The general said the FY 2014 Budget Request supports military end strength of 503,400. This includes active component end strength of 327,600, a decrease of 1,860; Reserve component end strength of 70,400, a decrease of 480; and Air National Guard end strength of 105,400, a decrease of 300 relative to the Air Force’s FY2013 National Defense Authorization Act-enacted levels.

“This budget reallocates manpower to our highest priorities and sustains, with less-than- desirable risk, our cornerstone programs across the broad Air Force portfolio of mission sets,” Bolton said.
According to Bolton, the FY14 operation and maintenance budget request supports 79 major installations: 72 active duty, two Air National Guard and five Air Force Reserve. The request also funds flying operations, space operations, cyber operations, intelligence, logistics, nuclear deterrence, search and rescue and special operations activities.

The procurement portfolio, officials said, delivers both immediate and future capabilities through investment across four specific appropriations: aircraft, missile, ammunition and other procurement.

A new multi-year C-130 procurement initiative leverages resources across services, funding six C-130J aircraft, one HC-130, four MC-130s and five AC-130s in FY14, Bolton said.
“Additionally, the Air Force procures twelve MQ-9, nineteen F-35A, and three CV-22B Osprey in addition to various upgrades and modifications to the existing fleet.”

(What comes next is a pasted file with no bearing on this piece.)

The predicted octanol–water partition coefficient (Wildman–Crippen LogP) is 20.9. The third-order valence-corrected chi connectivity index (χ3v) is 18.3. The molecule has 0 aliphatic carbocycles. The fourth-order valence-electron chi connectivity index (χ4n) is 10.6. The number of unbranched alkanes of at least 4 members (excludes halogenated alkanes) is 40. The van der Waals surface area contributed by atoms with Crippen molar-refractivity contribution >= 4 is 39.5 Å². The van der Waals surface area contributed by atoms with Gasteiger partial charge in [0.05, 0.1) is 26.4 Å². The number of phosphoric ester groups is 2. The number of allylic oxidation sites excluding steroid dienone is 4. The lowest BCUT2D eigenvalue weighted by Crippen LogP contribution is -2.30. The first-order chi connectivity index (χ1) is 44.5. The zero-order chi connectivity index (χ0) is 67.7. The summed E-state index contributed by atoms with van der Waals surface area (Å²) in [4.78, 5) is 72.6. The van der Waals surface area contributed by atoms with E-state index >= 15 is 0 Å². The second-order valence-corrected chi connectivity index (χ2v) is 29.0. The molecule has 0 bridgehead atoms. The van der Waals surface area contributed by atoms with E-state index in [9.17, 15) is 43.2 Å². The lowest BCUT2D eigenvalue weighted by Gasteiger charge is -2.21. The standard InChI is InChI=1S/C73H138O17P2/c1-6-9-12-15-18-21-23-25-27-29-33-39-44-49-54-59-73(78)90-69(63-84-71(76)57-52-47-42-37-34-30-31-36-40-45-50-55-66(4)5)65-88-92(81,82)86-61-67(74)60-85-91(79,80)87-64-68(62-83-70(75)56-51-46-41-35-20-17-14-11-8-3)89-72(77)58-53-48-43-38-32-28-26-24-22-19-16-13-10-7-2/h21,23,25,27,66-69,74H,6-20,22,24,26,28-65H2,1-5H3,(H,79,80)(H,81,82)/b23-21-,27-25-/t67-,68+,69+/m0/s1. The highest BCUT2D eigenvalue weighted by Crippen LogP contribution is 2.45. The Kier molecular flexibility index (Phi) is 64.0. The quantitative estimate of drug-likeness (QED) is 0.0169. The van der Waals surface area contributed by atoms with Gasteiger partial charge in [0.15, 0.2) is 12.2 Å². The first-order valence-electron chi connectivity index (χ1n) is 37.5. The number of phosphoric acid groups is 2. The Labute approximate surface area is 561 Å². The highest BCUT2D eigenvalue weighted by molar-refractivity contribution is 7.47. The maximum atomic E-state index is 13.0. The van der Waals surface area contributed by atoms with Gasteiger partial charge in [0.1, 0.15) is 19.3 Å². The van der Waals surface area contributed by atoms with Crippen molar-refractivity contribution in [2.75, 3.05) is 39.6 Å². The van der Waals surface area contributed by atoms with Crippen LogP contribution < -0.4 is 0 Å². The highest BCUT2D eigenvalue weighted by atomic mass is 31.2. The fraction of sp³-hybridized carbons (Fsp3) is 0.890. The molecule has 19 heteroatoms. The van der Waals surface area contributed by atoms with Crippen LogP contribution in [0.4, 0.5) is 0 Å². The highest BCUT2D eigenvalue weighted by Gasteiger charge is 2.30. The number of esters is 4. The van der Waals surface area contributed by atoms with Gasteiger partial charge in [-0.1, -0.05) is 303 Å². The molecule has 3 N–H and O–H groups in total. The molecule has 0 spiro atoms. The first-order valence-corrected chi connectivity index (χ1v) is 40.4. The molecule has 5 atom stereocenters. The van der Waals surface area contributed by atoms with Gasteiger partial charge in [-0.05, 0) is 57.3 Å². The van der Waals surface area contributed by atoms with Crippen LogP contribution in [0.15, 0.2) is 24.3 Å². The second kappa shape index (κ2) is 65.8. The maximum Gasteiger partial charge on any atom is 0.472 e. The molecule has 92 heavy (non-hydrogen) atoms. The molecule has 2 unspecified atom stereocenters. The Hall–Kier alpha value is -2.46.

The Air Force’s space and missile objectives include procuring a fixed price block buy of advanced extremely high frequency satellite vehicles and space-based infrared systems in addition to space situational awareness systems and global positioning systems.

“To ensure future viability of our nation’s nuclear deterrence operations, we’ve requested funding for long-range, penetrating bomber as well as Minuteman III Intercontinental Ballistic Missile modernization projects,” Bolton said.

In addition to funding for the KC-46A cargo aircraft, resource allocations will foster system development of the F-35 Joint Strike Fighter, the next generation strike aircraft for the U.S. Air Force, Navy, Marine Corps and our allies, the general explained.

The Air Force military construction appropriation, Bolton said, funds construction projects supporting operational needs, infrastructure modernization, combatant commander priorities and quality-of-life initiatives for Airmen and joint personnel.

“The FY14 MILCON budget request restores funding to historic levels when compared to last year,” he said.

In FY14, the Air Force requests $1.3million for the active, Guard and Reserve MILCON programs, an $880 million increase from FY13.

“We do maintain the capability to support the strategy; we did accurately balance the active duty, Guard and Reserve,” Bolton said. “We do support Airmen and their families, but the capabilities are at risk as a result of the bow wave between ’13 and ’14. Bottom line … to completely reconstitute the Air Force is going to take some time.”